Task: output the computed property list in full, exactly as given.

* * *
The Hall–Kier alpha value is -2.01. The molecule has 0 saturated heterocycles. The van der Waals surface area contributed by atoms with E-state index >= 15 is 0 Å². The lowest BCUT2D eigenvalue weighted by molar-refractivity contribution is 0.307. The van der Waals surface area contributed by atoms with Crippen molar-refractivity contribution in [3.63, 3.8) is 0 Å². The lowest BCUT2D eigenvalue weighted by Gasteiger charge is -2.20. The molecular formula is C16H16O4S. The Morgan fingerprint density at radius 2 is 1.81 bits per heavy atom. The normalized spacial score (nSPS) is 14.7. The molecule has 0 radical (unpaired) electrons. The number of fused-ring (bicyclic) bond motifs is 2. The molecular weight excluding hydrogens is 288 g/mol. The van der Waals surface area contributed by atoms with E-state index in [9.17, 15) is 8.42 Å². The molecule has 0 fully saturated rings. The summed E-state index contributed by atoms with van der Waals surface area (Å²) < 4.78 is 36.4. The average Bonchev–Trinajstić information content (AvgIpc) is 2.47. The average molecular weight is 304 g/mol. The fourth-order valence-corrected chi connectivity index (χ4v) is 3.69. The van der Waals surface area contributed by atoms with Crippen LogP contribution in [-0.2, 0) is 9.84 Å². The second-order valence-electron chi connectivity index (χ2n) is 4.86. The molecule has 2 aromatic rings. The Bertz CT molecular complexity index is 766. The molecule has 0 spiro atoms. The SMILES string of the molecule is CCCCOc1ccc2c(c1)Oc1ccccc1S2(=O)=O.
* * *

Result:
The Hall–Kier alpha value is -2.01. The molecule has 0 saturated heterocycles. The van der Waals surface area contributed by atoms with E-state index >= 15 is 0 Å². The lowest BCUT2D eigenvalue weighted by molar-refractivity contribution is 0.307. The van der Waals surface area contributed by atoms with Crippen molar-refractivity contribution in [3.63, 3.8) is 0 Å². The lowest BCUT2D eigenvalue weighted by Gasteiger charge is -2.20. The molecular formula is C16H16O4S. The Morgan fingerprint density at radius 2 is 1.81 bits per heavy atom. The normalized spacial score (nSPS) is 14.7. The molecule has 0 radical (unpaired) electrons. The number of fused-ring (bicyclic) bond motifs is 2. The molecular weight excluding hydrogens is 288 g/mol. The van der Waals surface area contributed by atoms with E-state index in [9.17, 15) is 8.42 Å². The molecule has 0 fully saturated rings. The summed E-state index contributed by atoms with van der Waals surface area (Å²) < 4.78 is 36.4. The average Bonchev–Trinajstić information content (AvgIpc) is 2.47. The average molecular weight is 304 g/mol. The fourth-order valence-corrected chi connectivity index (χ4v) is 3.69. The van der Waals surface area contributed by atoms with Crippen LogP contribution in [-0.2, 0) is 9.84 Å². The second-order valence-electron chi connectivity index (χ2n) is 4.86. The molecule has 2 aromatic rings. The Bertz CT molecular complexity index is 766. The molecule has 0 spiro atoms. The SMILES string of the molecule is CCCCOc1ccc2c(c1)Oc1ccccc1S2(=O)=O.